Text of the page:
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Asia: Most markets rise as bargain-hunting offsets virus fears

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Most Asian markets rose Monday as bargain-buyers moved in following last week's global rout, but investors continue to fret over the economic fallout from the new coronavirus as the worldwide death toll rises.

[HONG KONG] Most Asian markets rose Monday as bargain-buyers moved in following last week's global rout, but investors continue to fret over the economic fallout from the new coronavirus as the worldwide death toll rises.

After equities suffered their worst week since the financial crisis more than a decade ago, central banks began to flag support measures, with Federal Reserve boss Jerome Powell hinting at a fresh interest rate cut at the bank's next meeting.

Still, analysts warned of further turmoil on trading floors as governments struggle to contain the disease, which has now killed more than 3,000 people and infected almost 90,000.

"Markets face significant uncertainty in the short term and remain at high risk of more downside given the unknowns around COVID-19," Shane Oliver, a global investment strategist at AMP Capital Investors, said.

Traders remain worried the disease "will disrupt economic activity more deeply and for longer than had been expected a week or so ago".

Shanghai led gainers, rising more than 2 per cent after dropping more than 5 per cent last week, while Hong Kong was up 0.7 per cent after a loss of around 4 per cent.

The gains came despite an index of Chinese manufacturing activity falling to its lowest level on record in February as factories around the country were shuttered.

Tokyo was up more than 1 per cent at lunch, while Seoul added a similar amount with Jakarta 0.5 per cent higher, Bangkok climbing 1 per cent and Singapore up 0.3 per cent.

However, Sydney fell 0.9 per cent after Australia recorded its first death from the virus, while Wellington gave up 2 per cent. There were also losses in Taipei and Manila.

BETS ON FED RATE CUT

AxiCorp analyst Stephen Innes warned that fear was playing a major role in driving markets.

"With the headline bombardment through social media outlets, any sense of rational thinking appears to have gone missing," he said in a note.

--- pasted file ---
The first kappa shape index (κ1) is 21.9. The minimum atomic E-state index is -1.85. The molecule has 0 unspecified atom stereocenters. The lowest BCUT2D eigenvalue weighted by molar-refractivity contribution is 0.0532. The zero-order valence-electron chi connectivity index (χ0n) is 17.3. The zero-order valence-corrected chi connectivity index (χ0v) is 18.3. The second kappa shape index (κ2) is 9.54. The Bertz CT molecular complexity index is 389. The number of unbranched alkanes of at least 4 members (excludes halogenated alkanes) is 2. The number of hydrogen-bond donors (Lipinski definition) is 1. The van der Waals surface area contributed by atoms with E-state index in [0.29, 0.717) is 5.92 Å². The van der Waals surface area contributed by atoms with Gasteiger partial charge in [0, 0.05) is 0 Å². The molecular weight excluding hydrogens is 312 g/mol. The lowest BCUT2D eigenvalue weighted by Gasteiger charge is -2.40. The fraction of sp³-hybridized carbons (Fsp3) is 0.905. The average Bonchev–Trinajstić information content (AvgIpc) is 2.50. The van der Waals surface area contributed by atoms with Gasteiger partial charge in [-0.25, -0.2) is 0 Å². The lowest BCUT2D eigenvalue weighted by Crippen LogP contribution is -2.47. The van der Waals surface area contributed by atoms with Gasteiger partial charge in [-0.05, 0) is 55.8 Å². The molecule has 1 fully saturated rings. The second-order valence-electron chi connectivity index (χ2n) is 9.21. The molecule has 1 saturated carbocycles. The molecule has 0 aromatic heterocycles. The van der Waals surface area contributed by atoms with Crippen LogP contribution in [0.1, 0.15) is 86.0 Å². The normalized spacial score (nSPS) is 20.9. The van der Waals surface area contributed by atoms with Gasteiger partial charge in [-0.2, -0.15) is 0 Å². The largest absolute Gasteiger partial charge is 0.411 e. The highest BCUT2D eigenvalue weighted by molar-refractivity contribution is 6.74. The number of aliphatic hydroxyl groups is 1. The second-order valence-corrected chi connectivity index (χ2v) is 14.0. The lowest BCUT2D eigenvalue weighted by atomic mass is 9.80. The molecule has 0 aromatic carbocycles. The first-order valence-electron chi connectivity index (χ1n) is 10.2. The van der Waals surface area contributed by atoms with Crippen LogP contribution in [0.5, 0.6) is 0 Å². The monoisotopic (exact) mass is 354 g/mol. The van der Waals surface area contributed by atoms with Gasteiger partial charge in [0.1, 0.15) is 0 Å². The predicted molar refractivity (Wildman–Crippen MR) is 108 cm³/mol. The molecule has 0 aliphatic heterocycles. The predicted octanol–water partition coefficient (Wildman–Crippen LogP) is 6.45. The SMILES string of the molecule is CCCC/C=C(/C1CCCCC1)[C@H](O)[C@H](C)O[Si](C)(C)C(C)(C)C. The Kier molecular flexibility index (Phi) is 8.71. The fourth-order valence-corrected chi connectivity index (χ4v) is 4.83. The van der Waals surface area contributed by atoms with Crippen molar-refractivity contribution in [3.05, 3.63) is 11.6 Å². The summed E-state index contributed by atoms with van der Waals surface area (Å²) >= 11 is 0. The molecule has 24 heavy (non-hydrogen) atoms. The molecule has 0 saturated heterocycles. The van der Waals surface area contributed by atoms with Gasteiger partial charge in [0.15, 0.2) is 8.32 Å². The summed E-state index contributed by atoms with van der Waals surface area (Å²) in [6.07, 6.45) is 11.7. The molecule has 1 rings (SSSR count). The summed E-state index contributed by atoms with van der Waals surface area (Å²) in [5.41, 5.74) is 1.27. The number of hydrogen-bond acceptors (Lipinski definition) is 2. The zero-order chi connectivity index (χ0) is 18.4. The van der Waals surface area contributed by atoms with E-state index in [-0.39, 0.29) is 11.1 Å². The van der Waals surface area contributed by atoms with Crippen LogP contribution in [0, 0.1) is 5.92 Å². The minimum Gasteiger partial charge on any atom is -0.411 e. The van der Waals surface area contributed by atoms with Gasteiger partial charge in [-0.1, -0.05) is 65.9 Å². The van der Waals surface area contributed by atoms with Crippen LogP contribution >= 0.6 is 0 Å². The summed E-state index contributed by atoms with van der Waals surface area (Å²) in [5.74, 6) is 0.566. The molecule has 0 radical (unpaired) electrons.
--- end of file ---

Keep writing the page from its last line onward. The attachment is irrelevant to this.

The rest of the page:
"Near-term, the markets will be driven by how far the fear of the coronavirus spreads, probably not how the data plays out."

He added that "since global growth has rested on consumer spending over the last year, if consumers are afraid (whether rational or not), the markets will collapse".

Investors are betting on a Fed rate cut at its March 17-18 policy meeting after Mr Powell made a rare unscheduled statement on the outbreak, which he said "poses evolving risks to economic activity".

He said the central bank was "closely monitoring developments and their implications for the economic outlook", adding: "We will use our tools and act as appropriate to support the economy."

Markets are betting on as many as two interest rate cuts this year, which has weighed on the US dollar, sending it to a near four-month low against the yen. It also retreated against higher-yielding, riskier units including the South Korean won, Australian dollar and South African rand.

Monday's bounce in major markets also saw a rally in oil prices, which suffered a pummelling last week.

Both main contracts rose more than two per cent in early trade, though they have lost around a quarter of their value since the start of the year with investors spooked by falling demand in key consumer China.

The sharp drop in crude prices dented Gulf markets on Sunday, with the Saudi bourse, the region's largest and one of the world's top ten, shedding 3.7 per cent.

 

AFP